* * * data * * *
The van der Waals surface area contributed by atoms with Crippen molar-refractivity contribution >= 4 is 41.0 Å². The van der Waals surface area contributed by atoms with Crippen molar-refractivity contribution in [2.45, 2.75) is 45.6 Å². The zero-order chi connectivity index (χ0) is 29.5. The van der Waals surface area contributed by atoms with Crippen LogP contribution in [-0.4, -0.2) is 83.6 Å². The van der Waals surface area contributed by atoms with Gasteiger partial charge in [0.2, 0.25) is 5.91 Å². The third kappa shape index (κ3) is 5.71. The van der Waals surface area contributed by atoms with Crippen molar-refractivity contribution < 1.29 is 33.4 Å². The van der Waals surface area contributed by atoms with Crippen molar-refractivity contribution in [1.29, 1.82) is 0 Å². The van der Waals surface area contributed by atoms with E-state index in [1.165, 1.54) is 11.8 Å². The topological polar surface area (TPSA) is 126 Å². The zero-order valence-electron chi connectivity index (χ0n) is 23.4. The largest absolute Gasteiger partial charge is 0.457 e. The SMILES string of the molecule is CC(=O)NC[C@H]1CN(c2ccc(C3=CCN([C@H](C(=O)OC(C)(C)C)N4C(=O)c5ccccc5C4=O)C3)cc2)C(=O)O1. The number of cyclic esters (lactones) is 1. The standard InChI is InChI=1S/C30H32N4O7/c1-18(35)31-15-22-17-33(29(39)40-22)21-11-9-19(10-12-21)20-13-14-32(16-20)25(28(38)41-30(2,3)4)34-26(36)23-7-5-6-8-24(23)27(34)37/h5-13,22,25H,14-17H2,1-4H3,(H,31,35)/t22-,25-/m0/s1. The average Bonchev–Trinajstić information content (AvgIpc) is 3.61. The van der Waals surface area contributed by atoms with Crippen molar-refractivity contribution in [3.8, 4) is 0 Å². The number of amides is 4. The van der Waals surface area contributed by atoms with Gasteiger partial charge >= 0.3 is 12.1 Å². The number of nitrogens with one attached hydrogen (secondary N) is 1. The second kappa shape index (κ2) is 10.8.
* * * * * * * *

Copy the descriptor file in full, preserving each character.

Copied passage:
The van der Waals surface area contributed by atoms with Crippen molar-refractivity contribution >= 4 is 41.0 Å². The van der Waals surface area contributed by atoms with Crippen molar-refractivity contribution in [2.45, 2.75) is 45.6 Å². The zero-order chi connectivity index (χ0) is 29.5. The van der Waals surface area contributed by atoms with Crippen LogP contribution in [-0.4, -0.2) is 83.6 Å². The van der Waals surface area contributed by atoms with Gasteiger partial charge in [0.2, 0.25) is 5.91 Å². The third kappa shape index (κ3) is 5.71. The van der Waals surface area contributed by atoms with Crippen molar-refractivity contribution < 1.29 is 33.4 Å². The van der Waals surface area contributed by atoms with Crippen molar-refractivity contribution in [1.29, 1.82) is 0 Å². The van der Waals surface area contributed by atoms with E-state index in [1.165, 1.54) is 11.8 Å². The topological polar surface area (TPSA) is 126 Å². The zero-order valence-electron chi connectivity index (χ0n) is 23.4. The largest absolute Gasteiger partial charge is 0.457 e. The SMILES string of the molecule is CC(=O)NC[C@H]1CN(c2ccc(C3=CCN([C@H](C(=O)OC(C)(C)C)N4C(=O)c5ccccc5C4=O)C3)cc2)C(=O)O1. The number of cyclic esters (lactones) is 1. The standard InChI is InChI=1S/C30H32N4O7/c1-18(35)31-15-22-17-33(29(39)40-22)21-11-9-19(10-12-21)20-13-14-32(16-20)25(28(38)41-30(2,3)4)34-26(36)23-7-5-6-8-24(23)27(34)37/h5-13,22,25H,14-17H2,1-4H3,(H,31,35)/t22-,25-/m0/s1. The average Bonchev–Trinajstić information content (AvgIpc) is 3.61. The van der Waals surface area contributed by atoms with Crippen molar-refractivity contribution in [3.8, 4) is 0 Å². The number of amides is 4. The van der Waals surface area contributed by atoms with Gasteiger partial charge >= 0.3 is 12.1 Å². The number of nitrogens with one attached hydrogen (secondary N) is 1. The second kappa shape index (κ2) is 10.8.